Under new management: What will the Camp Hale-Continental Divide national monument mean for Eagle, Summit counties?
The Camp Hale-Continental Divide National Monument will be a U.S. Forest Service-managed monument, one of only 13 among 130 in the U.S.
The local office of the White River National Forest has received a lot of questions since welcoming President Joe Biden to the area on Oct. 12.
Biden designated a new national monument in Eagle and Summit Counties, the Camp Hale-Continental Divide National Monument, which will usher in a new management plan for the 53,804 acres of Forest Service land in both counties.
In the days that followed, David Boyd with the White River National Forest said there were “a lot of questions about what exactly that means, and we’ll be working with everybody to help determine that.”
The first step in the process, Boyd said, will be the drafting of plan alternatives for the Forest Service to consider in its future management of the monument.
The Camp Hale-Continental Divide National Monument will be a U.S. Forest Service-managed monument, one of only 13 among the 130 national monuments in the U.S. Most others are managed by the National Park Service, which often gives those areas the look and feel of a national park, with a visitor center greeting guests, running water in the campgrounds and a junior ranger program for visiting children.
But the absence of the park service in Camp Hale’s management doesn’t mean the new national monument can’t take on those qualities, Boyd said. That will be for the management plan to determine.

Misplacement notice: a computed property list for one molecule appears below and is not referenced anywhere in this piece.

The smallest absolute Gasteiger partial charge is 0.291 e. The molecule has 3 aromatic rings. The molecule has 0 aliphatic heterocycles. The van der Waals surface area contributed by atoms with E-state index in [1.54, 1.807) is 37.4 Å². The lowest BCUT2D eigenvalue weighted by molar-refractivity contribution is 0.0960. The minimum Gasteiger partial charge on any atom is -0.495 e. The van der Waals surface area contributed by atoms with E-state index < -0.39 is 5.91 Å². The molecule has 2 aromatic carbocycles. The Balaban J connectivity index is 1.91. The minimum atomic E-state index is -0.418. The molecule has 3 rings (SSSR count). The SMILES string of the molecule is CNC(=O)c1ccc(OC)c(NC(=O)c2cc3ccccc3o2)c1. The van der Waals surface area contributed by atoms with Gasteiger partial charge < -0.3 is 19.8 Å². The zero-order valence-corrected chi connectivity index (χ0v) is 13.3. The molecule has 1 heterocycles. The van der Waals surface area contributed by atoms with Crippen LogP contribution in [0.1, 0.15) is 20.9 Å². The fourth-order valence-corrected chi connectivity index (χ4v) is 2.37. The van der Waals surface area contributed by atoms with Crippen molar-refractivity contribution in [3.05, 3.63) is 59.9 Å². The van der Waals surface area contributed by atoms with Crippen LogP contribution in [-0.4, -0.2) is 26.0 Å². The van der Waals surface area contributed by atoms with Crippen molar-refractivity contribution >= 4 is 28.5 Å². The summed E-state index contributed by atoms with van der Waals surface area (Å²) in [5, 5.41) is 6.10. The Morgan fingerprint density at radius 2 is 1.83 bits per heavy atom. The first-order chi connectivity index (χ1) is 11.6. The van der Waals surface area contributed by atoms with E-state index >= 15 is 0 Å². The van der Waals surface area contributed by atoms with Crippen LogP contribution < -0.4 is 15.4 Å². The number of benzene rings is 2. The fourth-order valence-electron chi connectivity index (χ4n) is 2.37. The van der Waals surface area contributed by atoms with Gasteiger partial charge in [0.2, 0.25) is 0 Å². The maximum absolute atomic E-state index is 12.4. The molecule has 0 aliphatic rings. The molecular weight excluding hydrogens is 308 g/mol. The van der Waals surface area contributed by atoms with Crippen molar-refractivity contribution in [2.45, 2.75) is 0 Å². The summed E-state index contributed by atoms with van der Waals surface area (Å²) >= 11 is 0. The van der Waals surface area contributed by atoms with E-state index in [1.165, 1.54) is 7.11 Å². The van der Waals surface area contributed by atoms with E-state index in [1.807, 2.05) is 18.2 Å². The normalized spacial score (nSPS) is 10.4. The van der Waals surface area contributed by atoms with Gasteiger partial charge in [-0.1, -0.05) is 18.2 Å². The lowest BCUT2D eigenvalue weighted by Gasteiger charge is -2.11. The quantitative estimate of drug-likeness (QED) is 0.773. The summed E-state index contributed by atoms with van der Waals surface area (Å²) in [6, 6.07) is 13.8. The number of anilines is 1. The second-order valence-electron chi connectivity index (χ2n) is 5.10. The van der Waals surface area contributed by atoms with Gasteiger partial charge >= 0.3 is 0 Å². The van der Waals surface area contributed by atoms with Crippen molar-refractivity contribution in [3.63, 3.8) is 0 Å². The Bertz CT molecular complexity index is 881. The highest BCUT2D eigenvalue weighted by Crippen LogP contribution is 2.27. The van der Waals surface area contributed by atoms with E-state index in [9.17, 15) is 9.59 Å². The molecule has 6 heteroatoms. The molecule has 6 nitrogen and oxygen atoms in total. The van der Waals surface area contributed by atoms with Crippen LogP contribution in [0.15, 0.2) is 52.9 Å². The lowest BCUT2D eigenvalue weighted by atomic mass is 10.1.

“We don’t, at this point, know when we will start that, but it’s a long process with lots of involvement with the public and stakeholders, and that will determine more specifics,” Boyd said.
When President Obama proclaimed, in 2012, that 4,726 acres of land between Durango and Pagosa Springs would comprise a new national monument known as Chimney Rock, it too was mandated to be managed by the Forest Service, as the land was located in San Juan National Forest.
The management plan for the area wasn’t finalized and approved until October 2015. It called for a new visitor center, parking areas and trails. Construction began on the new Chimney Rock visitor center in 2019 and it opened in May.
In the last three years, visitation to Chimney Rock National Monument has almost doubled, Lead Ranger Cody Cammack told the Durango Herald in June.
“We are trying to look and feel like other national monuments as far as how we’re managed and what people expect,” Cammack said.
That also includes an entrance fee, something currently not required at Camp Hale. But that’s another detail to be worked out in the management plan, as not all national monuments require an entrance fee or national parks pass for visitors seeking day access.
Browns Canyon National Monument in Chaffee County, also designated by President Obama, is co-managed by the U.S. Forest Service and Bureau of Land Management and does not charge an entrance fee, but also doesn’t have the “look and feel” of the other national monuments described by Cammack.
In drafting new management plans, management of valid existing rights and other uses often have the potential to be a point of contention. When the Chimney Rock National Monument management plan went into effect, grazing and dispersed camping were closed off in that portion of the national forest in an effort to better protect the more than 150 known prehistoric sites of the ancestral Pueblo people.
“Grazing can have potentially negative impacts to cultural resources, terrestrial and riparian ecosystems, water resources and soils, and terrestrial wildlife and fisheries,” Forest Supervisor Kara Chadwick said in approving the management plan.
In Browns Canyon, however, where grazing was touted by the Bureau of Land Management as benefitting the local economy and maintaining the historic ranching heritage of Chaffee County, grazing allotments were maintained following the adoption of a new management plan.